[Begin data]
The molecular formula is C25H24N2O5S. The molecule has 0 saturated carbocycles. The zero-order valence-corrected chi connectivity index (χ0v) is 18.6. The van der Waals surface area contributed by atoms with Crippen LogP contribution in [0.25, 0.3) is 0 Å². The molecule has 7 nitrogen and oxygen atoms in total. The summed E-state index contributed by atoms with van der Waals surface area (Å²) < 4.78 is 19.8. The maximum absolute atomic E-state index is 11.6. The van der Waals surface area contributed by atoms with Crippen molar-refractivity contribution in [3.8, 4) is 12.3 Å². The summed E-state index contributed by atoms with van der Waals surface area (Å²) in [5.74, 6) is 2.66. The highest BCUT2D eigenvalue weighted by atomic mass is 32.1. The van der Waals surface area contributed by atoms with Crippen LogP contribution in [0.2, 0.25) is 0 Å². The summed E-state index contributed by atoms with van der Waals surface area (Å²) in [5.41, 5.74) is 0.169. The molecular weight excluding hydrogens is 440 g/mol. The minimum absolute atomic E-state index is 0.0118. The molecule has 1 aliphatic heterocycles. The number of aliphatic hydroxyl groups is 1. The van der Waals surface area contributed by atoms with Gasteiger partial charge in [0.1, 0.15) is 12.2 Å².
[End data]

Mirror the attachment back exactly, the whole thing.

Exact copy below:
The molecular formula is C25H24N2O5S. The molecule has 0 saturated carbocycles. The zero-order valence-corrected chi connectivity index (χ0v) is 18.6. The van der Waals surface area contributed by atoms with Crippen LogP contribution in [0.25, 0.3) is 0 Å². The molecule has 7 nitrogen and oxygen atoms in total. The summed E-state index contributed by atoms with van der Waals surface area (Å²) < 4.78 is 19.8. The maximum absolute atomic E-state index is 11.6. The van der Waals surface area contributed by atoms with Crippen molar-refractivity contribution in [3.8, 4) is 12.3 Å². The summed E-state index contributed by atoms with van der Waals surface area (Å²) in [5.74, 6) is 2.66. The highest BCUT2D eigenvalue weighted by atomic mass is 32.1. The van der Waals surface area contributed by atoms with Crippen LogP contribution in [0.2, 0.25) is 0 Å². The summed E-state index contributed by atoms with van der Waals surface area (Å²) in [5.41, 5.74) is 0.169. The molecular weight excluding hydrogens is 440 g/mol. The minimum absolute atomic E-state index is 0.0118. The molecule has 1 aliphatic heterocycles. The number of aliphatic hydroxyl groups is 1. The van der Waals surface area contributed by atoms with Gasteiger partial charge in [0.1, 0.15) is 12.2 Å².